The Sri Lankan envoy said the resolution violated the principles of sovereign equality of all states and non-interference in internal affairs. The resolution was presented without the consent of Sri Lanka as the country concerned and is therefore unhelpful and divisive.
“No country has a greater interest in bringing about reconciliation among its peoples than the country concerned, a point that has repeatedly been emphasized during the proceedings of this council,” Chandraprema said.
“Notwithstanding the stated objectives of the proponents of the resolution, Sri Lanka is of the view that this resolution will polarize Sri Lankan society and adversely affect economic development, peace and harmony,” he added.
Fallout For Indo-Lankan Ties
Although Indian Prime Minister Narendra Modi is believed to have explained India’s predicament to the Sri Lankan President Gotabaya Rajapakasa over phone and had assured him that India would do no harm to Sri Lanka, the majority community in Sri Lanka, the Sinhalese, would not take kindly to the Indian abstention.
India-Sri Lanka -Lankan relations, none too good at the moment, will be further strained, observers believe. Relations had touched a new low after Sri Lanka disregarded a 2019 agreement to give India the project to construct the East Container Terminal in Colombo port. Losing faith in Colombo’s word, the government of India did not take Sri Lanka’s alternative offer of the West Contain Terminal, leaving the matter to a private Indian company, the Adanis, to negtiate.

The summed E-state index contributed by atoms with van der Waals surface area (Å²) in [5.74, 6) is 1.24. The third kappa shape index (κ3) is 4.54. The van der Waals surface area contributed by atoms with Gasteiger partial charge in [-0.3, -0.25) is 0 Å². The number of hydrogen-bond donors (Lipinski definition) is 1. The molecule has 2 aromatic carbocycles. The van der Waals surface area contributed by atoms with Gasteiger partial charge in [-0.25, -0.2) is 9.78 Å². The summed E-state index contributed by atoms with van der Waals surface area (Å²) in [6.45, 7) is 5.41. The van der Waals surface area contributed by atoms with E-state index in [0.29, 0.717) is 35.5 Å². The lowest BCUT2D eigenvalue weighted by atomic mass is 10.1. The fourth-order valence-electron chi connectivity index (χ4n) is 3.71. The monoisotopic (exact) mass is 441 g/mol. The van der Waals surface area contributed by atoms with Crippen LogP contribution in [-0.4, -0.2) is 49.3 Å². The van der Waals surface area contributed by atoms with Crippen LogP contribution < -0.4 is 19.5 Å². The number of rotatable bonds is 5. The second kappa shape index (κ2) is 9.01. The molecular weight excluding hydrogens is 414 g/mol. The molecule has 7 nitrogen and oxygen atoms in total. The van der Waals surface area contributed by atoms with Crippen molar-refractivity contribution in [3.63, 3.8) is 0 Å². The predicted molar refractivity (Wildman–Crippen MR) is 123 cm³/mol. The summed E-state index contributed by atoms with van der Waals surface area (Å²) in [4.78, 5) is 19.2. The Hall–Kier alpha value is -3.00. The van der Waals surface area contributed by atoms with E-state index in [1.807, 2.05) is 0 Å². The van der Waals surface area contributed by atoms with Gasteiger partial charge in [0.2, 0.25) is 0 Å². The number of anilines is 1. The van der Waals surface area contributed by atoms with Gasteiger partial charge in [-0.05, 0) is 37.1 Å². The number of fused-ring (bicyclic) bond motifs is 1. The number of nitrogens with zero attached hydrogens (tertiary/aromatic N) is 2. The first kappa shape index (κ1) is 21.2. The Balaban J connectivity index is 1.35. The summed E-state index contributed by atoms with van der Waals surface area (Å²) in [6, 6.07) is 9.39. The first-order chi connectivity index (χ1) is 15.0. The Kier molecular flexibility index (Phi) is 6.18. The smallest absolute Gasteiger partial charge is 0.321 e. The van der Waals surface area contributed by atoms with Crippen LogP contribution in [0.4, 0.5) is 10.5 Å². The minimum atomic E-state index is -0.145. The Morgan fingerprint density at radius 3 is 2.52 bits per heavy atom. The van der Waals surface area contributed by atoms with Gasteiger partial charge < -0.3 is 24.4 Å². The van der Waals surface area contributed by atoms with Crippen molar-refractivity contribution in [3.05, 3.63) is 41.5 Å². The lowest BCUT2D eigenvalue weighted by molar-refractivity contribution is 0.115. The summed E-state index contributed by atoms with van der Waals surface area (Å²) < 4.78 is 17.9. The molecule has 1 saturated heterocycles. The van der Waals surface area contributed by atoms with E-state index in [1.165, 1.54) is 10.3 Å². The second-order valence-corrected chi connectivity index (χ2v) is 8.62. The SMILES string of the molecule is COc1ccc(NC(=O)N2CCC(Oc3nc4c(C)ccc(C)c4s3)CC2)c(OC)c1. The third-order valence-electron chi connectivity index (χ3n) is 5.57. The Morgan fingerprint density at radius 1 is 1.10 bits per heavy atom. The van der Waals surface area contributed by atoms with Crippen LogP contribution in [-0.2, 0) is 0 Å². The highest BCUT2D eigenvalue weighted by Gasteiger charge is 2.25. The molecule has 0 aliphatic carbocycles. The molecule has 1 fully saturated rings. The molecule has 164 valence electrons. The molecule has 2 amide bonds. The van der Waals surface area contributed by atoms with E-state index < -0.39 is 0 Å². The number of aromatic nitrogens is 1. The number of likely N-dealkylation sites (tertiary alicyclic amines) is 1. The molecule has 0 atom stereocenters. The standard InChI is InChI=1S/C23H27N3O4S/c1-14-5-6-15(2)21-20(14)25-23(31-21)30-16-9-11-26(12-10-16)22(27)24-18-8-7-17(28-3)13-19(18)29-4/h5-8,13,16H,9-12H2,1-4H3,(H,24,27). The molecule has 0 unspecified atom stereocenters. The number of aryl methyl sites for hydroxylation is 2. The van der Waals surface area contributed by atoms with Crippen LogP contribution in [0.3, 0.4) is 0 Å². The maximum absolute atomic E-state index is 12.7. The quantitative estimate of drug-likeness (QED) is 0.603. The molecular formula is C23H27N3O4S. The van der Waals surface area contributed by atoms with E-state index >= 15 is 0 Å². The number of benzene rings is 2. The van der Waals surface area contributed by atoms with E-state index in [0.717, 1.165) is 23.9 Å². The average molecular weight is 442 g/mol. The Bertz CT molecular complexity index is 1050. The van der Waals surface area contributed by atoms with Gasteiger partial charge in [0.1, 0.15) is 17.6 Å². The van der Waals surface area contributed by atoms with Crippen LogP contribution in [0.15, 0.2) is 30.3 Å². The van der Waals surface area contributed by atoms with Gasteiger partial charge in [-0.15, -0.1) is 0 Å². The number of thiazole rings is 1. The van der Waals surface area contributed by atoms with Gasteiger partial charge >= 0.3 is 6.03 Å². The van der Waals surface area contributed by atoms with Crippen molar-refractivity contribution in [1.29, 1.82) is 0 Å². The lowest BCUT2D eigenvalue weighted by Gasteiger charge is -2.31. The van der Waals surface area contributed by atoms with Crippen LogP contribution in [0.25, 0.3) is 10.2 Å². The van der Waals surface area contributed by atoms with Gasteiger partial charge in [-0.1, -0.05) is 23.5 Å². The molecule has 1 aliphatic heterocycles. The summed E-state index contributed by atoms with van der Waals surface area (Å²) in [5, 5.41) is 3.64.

India is also apprehensive about the fate of the 13th.Amendment (13A) of the Sri Lankan constitution which gives the provinces (particularly the Tamil-speaking Northern and Eastern provinces) a measure of autonomy. The 13A flowed from the India-Sri Lanka Accord of 1987 which was meant to solve the Tamil question in Sri Lanka through devolution of power to provinces.
For the past few months Sri Lankan ministers, including the former Provincial Councils minister Adm.Sarath Weerasekara had been talking of repealing the 13A on the grounds that the provincial councils were wasteful and divisive. Following India’s expression of concern, Lankan President Gotabaya Rajapaksa relieved Weerasekara of the portfolio and later announced that Provincial Councils elections will be held in June after clearing the legal hurdles. But India continues to be apprehensive and its representative at the UNHRC Indra Mani Pandey made the fate of the 13A the burden of his speech.
Importance of Sri Lanka
However, even though New Delhi is miffed with Colombo on several grounds, it cannot but build good relations with it in view of China’s growing economic footprint in Sri Lanka, which could acquire a political and geopolitical dimension. Geo-economics is the basis of geopolitics in this age of globalization.
Citing a security threat, New Delhi successfully thwarted Colombo’s bid to give some power projects in the Northern Province to a Chinese company. India made Sri Lanka a part of its Indian Ocean Maritime Security architecture with the responsibility to coordinate the mechanism’s activities by establishing a Secretariat in Colombo. Recently, in a thinly veiled attempt to show its military potential, India participated in the 70th.Anniversary celebrations of the Sri Lankan Air Force by sending its Tejas fighter aircraft and aerobatic teams to give demonstrations.
India bent over backwards to be the first to supply COVID-19 vaccines with the External Affairs Minister Dr.S.Jaishankar himself flying to Colombo to make the offer to President Gotabaya Rajapaksa. Although the second consignment of the COVISHIELD vaccines will be delayed because of supply constraints, to date, India is the only vaccine supplier in Sri Lanka. India is continuing its house building projects in Sri Lanka and has a US$ 15 million project to help Buddhist institutions.
However, it remains to be seen how India will reconcile its long term interest to maintain good relations with Sri Lanka with the short term and immediate interest in keeping the Tamils of Tamil Nadu happy in the un-up to the April 6 State Assembly elections. Observers see India’s neutrality in the UNHRC as a way out of the sticky situation.